Because it is partly in my constituency. It is therefore understandable.
Before the Opposition spokesman gets overexcited, will my hon. Friend say whether the delays, which are already excessive, are due more to technical complications or to the price that is being offered? Will there be an early end to this delay? It has gone on long enough and there are considerable anxieties among defence contractors.
I appreciate what my hon. Friend says about delay. The decision is taking longer than I would have liked. My hon. Friend will appreciate that the choice is difficult. It involves a key element in a very important project. It is most important that all matters, including important technical and cost and contractual aspects, are fully covered and agreed by the four participating nations.
My hon. Friend may be aware that the delays on the radar decision have given rise to some reports from West Germany that the whole nature of the EFA project may be reconsidered. Can he assure the many thousands of aircraft workers in my constituency, whose futures are tied up in this project, that the Government are 100 per cent. committed to it, and will do all that they can to maintain the commitment of the other partner nations to its early conclusion?
I assure my hon. Friend that we and all the other participating nations are committed to the project. In 1986, all four nations signed a general memorandum of understanding, and a further memorandum on the development of the aircraft was signed as recently as November last year. That demonstrates the participating nations' commitment to the project.
The Minister's answer that a decision will be made as soon as possible, but not as soon as he would like, does not comfort us at all. He said on 10 November 1987 that he expected a decision to be made in "early spring next year"—early 1988. It is now summer 1989. What has happened? Is this yet another example of the Government's mismanagement of the procurement industry? Will we now have another highly sophisticated, extremely expensive aeroplane flying round with cement in its nose?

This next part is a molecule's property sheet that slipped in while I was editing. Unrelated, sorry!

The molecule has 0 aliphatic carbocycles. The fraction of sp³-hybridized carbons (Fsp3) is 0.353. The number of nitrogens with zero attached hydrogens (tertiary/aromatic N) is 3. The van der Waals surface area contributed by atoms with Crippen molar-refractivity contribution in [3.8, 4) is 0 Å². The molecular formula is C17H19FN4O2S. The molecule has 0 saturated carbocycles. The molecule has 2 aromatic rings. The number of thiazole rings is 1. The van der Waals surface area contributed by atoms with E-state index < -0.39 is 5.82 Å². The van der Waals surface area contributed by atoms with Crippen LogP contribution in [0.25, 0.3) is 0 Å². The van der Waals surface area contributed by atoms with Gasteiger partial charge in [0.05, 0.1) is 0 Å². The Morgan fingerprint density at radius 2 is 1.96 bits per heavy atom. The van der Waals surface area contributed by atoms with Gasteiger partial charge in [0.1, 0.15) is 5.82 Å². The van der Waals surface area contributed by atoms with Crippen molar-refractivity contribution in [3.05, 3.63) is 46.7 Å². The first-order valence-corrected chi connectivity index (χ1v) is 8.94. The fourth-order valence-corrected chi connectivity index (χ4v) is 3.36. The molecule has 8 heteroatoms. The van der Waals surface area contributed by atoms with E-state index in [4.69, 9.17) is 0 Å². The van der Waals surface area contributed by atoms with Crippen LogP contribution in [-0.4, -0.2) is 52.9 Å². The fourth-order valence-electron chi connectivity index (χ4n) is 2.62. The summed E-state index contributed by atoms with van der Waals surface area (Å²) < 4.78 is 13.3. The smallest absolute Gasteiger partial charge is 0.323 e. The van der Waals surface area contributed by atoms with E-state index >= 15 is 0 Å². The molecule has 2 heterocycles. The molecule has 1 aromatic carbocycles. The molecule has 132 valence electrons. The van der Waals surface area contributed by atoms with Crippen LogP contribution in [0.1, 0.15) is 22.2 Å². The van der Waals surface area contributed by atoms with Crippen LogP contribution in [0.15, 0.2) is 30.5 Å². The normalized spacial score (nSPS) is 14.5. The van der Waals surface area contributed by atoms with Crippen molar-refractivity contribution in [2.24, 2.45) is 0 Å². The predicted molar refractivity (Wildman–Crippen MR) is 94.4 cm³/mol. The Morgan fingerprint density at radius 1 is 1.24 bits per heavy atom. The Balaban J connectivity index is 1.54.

The hon. Gentleman has a vivid imagination when it comes to identifying what he regards as mistaken procurement decisions. I hope that he understands the importance of EFA radar and the complexity of very high-performance radar. As I said, the decision has taken longer than I hoped, but he will agree that it is very important that we take the right decision in the right way.
Will my hon. Friend remind our German partners that unless a decision is reached, preferably unanimously, as soon as possible, the export potential of this aeroplane could be greatly prejudiced? It is in their long-term commercial and operational interests to fall into line with the Italian, Spanish and British partners on the project.
All the participating nations will be conscious of the points that my hon. Friend rightly makes. This important aircraft has export potential, although that is a long way down the line. The most important thing is to reach the right decision on the radar and to continue the project in the right way.